One of the biggest technological advancements of the PlayStation 5 is drawing the attention of developers and fans alike. One such game maker, who just happens to be the co-creator of the original Halo and the upcoming shooter Disintegration, has even said the hardware’s solid-state technology “will make a huge difference.” Former Bungie art director and Halo co-creator Marcus Lehto spoke to VideoGameChronicle about his studio’s upcoming game and the ways that solid-state technology will affect the development process going forward.
A metric ton of new details came out in regards to the PS5’s internal architecture thanks to Mark Cerny’s streamed GDC talk that aired last month. Cerny spoke of the hardware’s potential and gave examples, such as the PS4’s HDD taking approximately 20 seconds to load 1GB of data, whereas the SSD for the PS5 will allow 2GB to load in 0.27 seconds. It was also noted that the PlayStation 5 will host 825GB of internal storage on a solid-state drive.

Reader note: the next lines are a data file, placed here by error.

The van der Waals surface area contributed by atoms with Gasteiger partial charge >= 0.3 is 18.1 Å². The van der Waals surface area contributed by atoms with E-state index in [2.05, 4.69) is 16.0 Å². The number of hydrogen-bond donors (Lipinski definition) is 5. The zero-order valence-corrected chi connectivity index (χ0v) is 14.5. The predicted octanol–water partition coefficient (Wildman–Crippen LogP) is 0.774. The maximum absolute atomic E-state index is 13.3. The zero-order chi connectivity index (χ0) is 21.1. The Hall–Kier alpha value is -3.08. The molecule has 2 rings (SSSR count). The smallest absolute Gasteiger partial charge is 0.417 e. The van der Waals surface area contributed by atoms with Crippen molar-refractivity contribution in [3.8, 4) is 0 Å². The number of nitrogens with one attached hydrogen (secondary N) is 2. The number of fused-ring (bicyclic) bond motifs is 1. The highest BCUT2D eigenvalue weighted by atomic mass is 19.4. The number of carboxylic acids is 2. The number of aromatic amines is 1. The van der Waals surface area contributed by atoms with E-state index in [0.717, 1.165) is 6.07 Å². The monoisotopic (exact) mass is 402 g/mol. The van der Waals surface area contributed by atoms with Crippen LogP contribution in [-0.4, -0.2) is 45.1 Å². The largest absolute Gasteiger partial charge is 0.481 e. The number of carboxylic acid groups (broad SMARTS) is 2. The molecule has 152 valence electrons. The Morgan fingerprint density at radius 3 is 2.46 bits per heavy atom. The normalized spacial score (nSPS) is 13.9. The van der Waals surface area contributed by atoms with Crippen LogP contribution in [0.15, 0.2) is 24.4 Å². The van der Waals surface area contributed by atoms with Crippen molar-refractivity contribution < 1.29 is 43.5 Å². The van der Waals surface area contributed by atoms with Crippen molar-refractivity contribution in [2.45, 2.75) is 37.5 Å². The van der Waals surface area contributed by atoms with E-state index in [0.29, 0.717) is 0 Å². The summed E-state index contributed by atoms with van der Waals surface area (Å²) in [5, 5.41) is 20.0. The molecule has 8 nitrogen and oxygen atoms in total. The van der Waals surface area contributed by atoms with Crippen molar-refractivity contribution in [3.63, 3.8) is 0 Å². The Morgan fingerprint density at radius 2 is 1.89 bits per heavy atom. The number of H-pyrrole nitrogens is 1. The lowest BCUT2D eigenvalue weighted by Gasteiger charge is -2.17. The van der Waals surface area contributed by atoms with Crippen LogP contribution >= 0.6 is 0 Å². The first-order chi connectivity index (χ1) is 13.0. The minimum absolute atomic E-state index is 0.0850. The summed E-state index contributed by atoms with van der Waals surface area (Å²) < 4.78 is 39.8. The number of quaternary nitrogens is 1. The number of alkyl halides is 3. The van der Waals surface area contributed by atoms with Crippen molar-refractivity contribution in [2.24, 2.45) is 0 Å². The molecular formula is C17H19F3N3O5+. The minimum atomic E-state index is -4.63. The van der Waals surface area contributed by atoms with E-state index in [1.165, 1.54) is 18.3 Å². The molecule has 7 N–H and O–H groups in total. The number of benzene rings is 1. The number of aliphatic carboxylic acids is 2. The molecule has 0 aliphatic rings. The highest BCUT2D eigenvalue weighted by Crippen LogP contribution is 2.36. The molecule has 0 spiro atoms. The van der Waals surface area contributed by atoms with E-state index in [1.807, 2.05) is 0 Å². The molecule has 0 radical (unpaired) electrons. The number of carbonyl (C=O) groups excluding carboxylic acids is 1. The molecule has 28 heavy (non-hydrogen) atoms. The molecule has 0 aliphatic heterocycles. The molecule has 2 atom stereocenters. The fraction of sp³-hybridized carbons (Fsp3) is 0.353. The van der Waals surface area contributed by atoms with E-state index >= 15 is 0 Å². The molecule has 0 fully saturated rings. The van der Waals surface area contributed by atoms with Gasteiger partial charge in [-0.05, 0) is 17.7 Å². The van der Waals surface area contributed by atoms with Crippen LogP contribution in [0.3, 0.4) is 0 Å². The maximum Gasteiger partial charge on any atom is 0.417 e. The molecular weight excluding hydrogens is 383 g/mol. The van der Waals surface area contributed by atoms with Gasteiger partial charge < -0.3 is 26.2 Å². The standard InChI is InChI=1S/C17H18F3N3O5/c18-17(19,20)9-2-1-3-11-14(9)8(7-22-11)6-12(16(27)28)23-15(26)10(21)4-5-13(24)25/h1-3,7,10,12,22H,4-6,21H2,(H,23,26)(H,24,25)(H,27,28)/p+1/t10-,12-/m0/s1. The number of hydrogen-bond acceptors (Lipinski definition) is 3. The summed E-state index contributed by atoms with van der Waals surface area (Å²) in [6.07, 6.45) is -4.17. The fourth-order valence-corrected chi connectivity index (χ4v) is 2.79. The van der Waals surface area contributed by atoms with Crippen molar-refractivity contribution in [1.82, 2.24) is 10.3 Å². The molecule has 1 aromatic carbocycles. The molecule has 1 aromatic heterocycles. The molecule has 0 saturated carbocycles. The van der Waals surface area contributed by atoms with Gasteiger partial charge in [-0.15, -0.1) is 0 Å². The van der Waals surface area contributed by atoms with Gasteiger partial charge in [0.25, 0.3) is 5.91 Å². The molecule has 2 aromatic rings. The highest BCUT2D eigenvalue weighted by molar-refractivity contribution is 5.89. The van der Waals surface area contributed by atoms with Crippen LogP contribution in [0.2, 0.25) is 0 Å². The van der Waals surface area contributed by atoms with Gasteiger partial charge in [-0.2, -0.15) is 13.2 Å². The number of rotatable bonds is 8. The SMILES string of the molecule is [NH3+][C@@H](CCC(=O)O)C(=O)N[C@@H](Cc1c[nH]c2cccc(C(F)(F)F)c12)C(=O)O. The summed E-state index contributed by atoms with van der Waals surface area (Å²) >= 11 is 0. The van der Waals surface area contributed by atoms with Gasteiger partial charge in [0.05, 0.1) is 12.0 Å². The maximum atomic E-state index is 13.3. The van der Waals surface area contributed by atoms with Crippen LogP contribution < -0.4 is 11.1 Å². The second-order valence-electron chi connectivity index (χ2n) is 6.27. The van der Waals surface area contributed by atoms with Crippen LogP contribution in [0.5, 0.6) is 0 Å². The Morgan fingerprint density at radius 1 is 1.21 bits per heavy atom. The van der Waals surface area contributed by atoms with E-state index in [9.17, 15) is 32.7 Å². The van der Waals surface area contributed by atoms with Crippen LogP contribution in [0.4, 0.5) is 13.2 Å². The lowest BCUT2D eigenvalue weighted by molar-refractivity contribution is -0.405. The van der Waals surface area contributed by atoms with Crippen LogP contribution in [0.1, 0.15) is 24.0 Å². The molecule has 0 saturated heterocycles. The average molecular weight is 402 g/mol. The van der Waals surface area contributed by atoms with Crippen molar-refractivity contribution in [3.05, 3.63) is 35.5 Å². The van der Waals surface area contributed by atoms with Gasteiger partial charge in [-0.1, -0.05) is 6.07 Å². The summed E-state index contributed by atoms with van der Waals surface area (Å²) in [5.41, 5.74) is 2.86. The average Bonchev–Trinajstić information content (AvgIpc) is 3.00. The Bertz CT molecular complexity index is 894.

And despite the PS5 and Xbox Series X both having these high-powered, custom SSDs, the PlayStation’s is reportedly double that of the Series X in regards to raw throughput based on its particular custom architecture and design. VGC questioned Lehto on this power jump, saying that he’s excited about the prospect of that much raw power. “It will make a huge difference and open up the door for more expansive content that can stream a lot faster. Players won’t be waiting on load screens and we won’t have to hide loading behind cinematics and that kind of thing.”
The jump in hardware power highlights just how long the most recent console cycle has been and the number of leaps in progress made in that time. “These platforms have been around for what, seven years? Developing for them is like developing for machinery in the stone age,” said Lehto.
Of course, a lot of this is the type of conjecture that consumers are used to hearing before the hardware even comes close to being in the hands of fans. It seems like only yesterday that outlets talked about the PlayStation 2’s emotion engine allowing your console to talk to your kitchen or control military missiles. Well, that second one is definitely true, but all the same, there’s a lot of hyperbole in talking up new hardware. Only time–and a PS5 release date–will truly tell if the power is a major jump or just more talk.